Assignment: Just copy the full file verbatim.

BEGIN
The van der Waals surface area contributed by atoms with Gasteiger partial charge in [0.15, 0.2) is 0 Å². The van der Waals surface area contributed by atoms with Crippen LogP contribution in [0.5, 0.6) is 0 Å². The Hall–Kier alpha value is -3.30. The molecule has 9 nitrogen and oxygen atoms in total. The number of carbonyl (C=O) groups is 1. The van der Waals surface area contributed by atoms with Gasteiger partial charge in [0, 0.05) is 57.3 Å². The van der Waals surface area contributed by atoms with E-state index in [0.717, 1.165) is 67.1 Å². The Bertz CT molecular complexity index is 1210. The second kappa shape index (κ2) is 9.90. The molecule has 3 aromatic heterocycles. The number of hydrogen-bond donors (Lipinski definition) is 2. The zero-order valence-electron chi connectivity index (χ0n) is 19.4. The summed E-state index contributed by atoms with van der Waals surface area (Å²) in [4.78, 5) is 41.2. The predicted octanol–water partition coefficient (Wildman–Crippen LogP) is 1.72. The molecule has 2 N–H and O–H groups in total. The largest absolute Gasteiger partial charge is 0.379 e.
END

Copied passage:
The van der Waals surface area contributed by atoms with Gasteiger partial charge in [0.15, 0.2) is 0 Å². The van der Waals surface area contributed by atoms with Crippen LogP contribution in [0.5, 0.6) is 0 Å². The Hall–Kier alpha value is -3.30. The molecule has 9 nitrogen and oxygen atoms in total. The number of carbonyl (C=O) groups is 1. The van der Waals surface area contributed by atoms with Gasteiger partial charge in [0, 0.05) is 57.3 Å². The van der Waals surface area contributed by atoms with E-state index in [0.717, 1.165) is 67.1 Å². The Bertz CT molecular complexity index is 1210. The second kappa shape index (κ2) is 9.90. The molecule has 3 aromatic heterocycles. The number of hydrogen-bond donors (Lipinski definition) is 2. The zero-order valence-electron chi connectivity index (χ0n) is 19.4. The summed E-state index contributed by atoms with van der Waals surface area (Å²) in [4.78, 5) is 41.2. The predicted octanol–water partition coefficient (Wildman–Crippen LogP) is 1.72. The molecule has 2 N–H and O–H groups in total. The largest absolute Gasteiger partial charge is 0.379 e.